ATHABASCA — The idea of replacing the RCMP with a provincial police force in Alberta has received mixed reviews from residents and elected officials since the UCP came to power in 2019, but with the recent release of the PwC report that found the concept to be "realistic, cost-effective and worth further study," the organization representing nearly 20,000 RCMP members across the country is making sure its perspective on the issue is being heard by the public.
Representatives from the National Police Federation (NPF) were in both Athabasca and Westlock Jan. 10 for public presentations, both of which were attended by Athabasca-Barrhead-Westlock MLA Glenn van Dijken. Moving to a provincially administered police force has raised concerns about not only the cost, but how ongoing cases, infrastructure needs and more would be handled.
van Dijken says he can envision an Alberta with its own police force, if the timing is right.
“I participated because I wanted to hear what people were saying,” van Dijken said Jan. 13. “I was not there to interfere with the presentation at all and I've been discussing it with my municipal councils as part of some of the conversations that have been going on, so the discussion has to continue. I think it's a good conversation that we're having.”
van Dijken said he is trying to determine if Alberta is ready to take on a police force which will be focused solely on provincial crime and allow the RCMP to investigate federal crimes, something he feels can split the RCMP focus as they follow both provincial and federal mandates at the same time.
“(RCMP are) charged with border security controls, national security, counter terrorism, organized crime, criminal intelligence, that kind of thing,” he said. “The federal government has said, ‘Well, we'll do it at 30 per cent (cost sharing) because we recognize that we would have a cost anyways.’ So, in that, the RCMP are doing their work as well as our work. Just because they're in Alberta doesn't mean their focus is 100 per cent Alberta.”
van Dijken is taking the pulse of the communities in his constituency and said he has heard perspectives from many angles.
“It varies, some are still waiting for more information, wanting to have more discussion. Others have said, ‘Yeah no, we're pretty confident with where the RCMP has come in the last number of years, that we're getting better engagement with them,’” he said.
He has seen those improvements himself in the six years he’s been MLA.
“I’ve definitely seen an improvement in our communities with focus between the RCMP and contact with their municipal governments,” said van Dijken. “There's definitely been a positive increase in that relationship. So, I think that's evolved and it has been good.”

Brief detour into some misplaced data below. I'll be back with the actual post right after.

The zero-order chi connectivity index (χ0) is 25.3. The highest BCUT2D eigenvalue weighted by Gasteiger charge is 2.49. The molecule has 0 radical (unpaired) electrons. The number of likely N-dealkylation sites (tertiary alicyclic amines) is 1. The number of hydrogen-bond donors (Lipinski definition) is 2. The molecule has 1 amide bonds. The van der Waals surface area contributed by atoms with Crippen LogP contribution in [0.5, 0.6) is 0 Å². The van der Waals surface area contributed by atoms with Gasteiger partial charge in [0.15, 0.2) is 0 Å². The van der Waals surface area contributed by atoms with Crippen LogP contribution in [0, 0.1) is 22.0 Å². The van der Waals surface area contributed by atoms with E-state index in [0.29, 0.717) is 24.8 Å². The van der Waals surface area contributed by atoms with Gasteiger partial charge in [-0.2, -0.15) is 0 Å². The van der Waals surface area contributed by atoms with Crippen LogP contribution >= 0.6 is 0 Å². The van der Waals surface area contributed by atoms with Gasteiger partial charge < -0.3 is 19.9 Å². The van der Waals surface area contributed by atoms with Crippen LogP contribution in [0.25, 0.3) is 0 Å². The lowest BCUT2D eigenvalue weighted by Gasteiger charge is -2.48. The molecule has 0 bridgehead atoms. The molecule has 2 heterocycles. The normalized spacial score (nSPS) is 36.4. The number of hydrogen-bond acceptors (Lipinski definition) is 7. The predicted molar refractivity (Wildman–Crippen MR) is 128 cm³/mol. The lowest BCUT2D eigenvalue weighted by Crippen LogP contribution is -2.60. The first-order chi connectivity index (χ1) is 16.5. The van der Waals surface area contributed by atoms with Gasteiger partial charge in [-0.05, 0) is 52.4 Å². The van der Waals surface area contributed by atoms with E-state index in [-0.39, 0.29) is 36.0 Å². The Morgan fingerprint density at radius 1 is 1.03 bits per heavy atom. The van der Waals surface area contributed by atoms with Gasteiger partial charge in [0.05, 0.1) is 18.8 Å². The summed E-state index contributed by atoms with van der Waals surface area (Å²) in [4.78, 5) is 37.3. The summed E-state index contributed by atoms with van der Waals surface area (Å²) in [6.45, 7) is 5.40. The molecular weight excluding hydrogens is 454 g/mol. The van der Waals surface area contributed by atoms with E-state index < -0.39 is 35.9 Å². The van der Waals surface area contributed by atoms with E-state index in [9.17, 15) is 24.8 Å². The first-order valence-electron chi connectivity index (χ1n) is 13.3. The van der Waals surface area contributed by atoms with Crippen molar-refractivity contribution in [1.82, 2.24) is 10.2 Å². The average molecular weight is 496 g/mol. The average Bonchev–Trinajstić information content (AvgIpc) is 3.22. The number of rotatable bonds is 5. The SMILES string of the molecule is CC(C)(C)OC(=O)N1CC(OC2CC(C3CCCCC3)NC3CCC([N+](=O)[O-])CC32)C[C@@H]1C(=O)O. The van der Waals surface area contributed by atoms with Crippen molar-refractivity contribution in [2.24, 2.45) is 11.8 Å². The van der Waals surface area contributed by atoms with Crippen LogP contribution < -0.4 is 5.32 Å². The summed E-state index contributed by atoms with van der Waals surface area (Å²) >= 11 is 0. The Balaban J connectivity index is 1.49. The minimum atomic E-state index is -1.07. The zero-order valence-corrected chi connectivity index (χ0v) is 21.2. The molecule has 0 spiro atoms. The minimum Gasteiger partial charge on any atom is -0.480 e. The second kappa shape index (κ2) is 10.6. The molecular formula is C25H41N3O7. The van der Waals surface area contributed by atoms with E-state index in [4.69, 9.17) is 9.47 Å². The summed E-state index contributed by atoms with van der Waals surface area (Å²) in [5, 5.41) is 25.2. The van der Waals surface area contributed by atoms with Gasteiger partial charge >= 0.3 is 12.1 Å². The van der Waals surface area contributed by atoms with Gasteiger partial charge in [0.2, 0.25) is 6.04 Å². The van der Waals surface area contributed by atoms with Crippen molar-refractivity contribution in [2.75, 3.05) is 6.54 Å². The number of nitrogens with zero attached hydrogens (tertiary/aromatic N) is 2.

And he points out, even with a provincial police service, it’s not like the RCMP are going away, some will remain in Alberta to work on federal law enforcement.
“They still have a responsibility as a national police force to do their job within Alberta and that would continue alongside a provincial police force,” he said. “The RCMP members who stay in the province of Alberta will be paid for by the federal government because it would be their federal responsibility.”
Having a provincial force may also speed up communication allowing for faster response times, he said.
“When we look at the chain of command … RCMP K Division in Alberta they answer to national headquarters, national headquarters answers to the federal government and we do have input, absolutely we have input on contract services within Alberta but that is one of the concerns; that it's slower to react,” he said.
“Even with the rural crime issue it took a lot of time to get to a point where the RCMP were getting more fully engaged with the communities. It took a lot of time before we started to actually see significant focus on the rural crime issue, and so can we be more reactive to that with a provincial police force? I would think so.”
For now, the government is watching places like Surrey, B.C., which is transitioning to a municipal police force and is having trouble recruiting and is facing ballooning costs from an estimated $19 million to over $80 million.
“My take on all this is, can we do a transition without any hiccups? That's the biggest thing,” said van Dijken. “I've looked at what's going on in Surrey and there's been a lot of hiccups there, but I don't know that we can necessarily interpret that transition in Surrey as being the same as going to a provincial police force.”
Premier Jason Kenney promised the question would be put to a referendum, but it was not part of the Oct. 18, 2021 election which did include a question about time change. However, there will be government-led information sessions starting in February with two scheduled in Westlock and Athabasca for Feb. 17.
“It's an important discussion because we've grown significantly over the last 20, 30 years in Alberta,” van Dijken said.